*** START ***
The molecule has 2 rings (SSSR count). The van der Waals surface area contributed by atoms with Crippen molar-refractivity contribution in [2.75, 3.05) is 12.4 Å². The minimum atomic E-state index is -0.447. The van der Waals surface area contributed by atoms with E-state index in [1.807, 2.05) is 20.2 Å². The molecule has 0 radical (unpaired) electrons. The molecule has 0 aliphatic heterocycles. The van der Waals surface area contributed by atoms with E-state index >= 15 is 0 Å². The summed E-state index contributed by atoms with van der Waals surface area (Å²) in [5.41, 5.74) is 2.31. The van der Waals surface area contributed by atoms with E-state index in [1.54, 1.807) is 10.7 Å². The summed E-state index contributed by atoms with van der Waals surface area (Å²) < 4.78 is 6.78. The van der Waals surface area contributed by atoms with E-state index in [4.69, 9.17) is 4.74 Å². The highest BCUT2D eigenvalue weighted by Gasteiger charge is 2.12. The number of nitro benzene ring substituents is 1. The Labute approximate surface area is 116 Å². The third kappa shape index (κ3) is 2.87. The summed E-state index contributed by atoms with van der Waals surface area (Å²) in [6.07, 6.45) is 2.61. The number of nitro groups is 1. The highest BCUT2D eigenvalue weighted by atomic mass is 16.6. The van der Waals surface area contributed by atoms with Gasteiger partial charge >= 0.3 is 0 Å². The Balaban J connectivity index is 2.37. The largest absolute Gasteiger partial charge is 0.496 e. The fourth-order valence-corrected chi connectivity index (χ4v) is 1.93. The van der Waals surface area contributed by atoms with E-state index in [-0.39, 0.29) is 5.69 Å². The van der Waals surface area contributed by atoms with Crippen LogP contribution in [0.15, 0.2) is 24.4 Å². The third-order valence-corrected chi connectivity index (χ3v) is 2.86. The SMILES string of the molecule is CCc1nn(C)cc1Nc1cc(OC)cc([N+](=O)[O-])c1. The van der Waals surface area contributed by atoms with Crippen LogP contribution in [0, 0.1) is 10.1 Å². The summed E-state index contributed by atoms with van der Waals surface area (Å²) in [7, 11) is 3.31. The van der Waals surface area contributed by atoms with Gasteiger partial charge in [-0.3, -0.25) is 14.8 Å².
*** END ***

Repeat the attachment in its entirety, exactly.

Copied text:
The molecule has 2 rings (SSSR count). The van der Waals surface area contributed by atoms with Crippen molar-refractivity contribution in [2.75, 3.05) is 12.4 Å². The minimum atomic E-state index is -0.447. The van der Waals surface area contributed by atoms with E-state index in [1.807, 2.05) is 20.2 Å². The molecule has 0 radical (unpaired) electrons. The molecule has 0 aliphatic heterocycles. The van der Waals surface area contributed by atoms with E-state index >= 15 is 0 Å². The summed E-state index contributed by atoms with van der Waals surface area (Å²) in [5.41, 5.74) is 2.31. The van der Waals surface area contributed by atoms with E-state index in [1.54, 1.807) is 10.7 Å². The summed E-state index contributed by atoms with van der Waals surface area (Å²) < 4.78 is 6.78. The van der Waals surface area contributed by atoms with E-state index in [4.69, 9.17) is 4.74 Å². The highest BCUT2D eigenvalue weighted by Gasteiger charge is 2.12. The number of nitro benzene ring substituents is 1. The Labute approximate surface area is 116 Å². The third kappa shape index (κ3) is 2.87. The summed E-state index contributed by atoms with van der Waals surface area (Å²) in [6.07, 6.45) is 2.61. The number of nitro groups is 1. The highest BCUT2D eigenvalue weighted by atomic mass is 16.6. The van der Waals surface area contributed by atoms with Gasteiger partial charge >= 0.3 is 0 Å². The Balaban J connectivity index is 2.37. The largest absolute Gasteiger partial charge is 0.496 e. The fourth-order valence-corrected chi connectivity index (χ4v) is 1.93. The van der Waals surface area contributed by atoms with E-state index in [-0.39, 0.29) is 5.69 Å². The van der Waals surface area contributed by atoms with Crippen LogP contribution in [0.15, 0.2) is 24.4 Å². The third-order valence-corrected chi connectivity index (χ3v) is 2.86. The SMILES string of the molecule is CCc1nn(C)cc1Nc1cc(OC)cc([N+](=O)[O-])c1. The van der Waals surface area contributed by atoms with Crippen LogP contribution in [0, 0.1) is 10.1 Å². The summed E-state index contributed by atoms with van der Waals surface area (Å²) in [7, 11) is 3.31. The van der Waals surface area contributed by atoms with Gasteiger partial charge in [-0.3, -0.25) is 14.8 Å².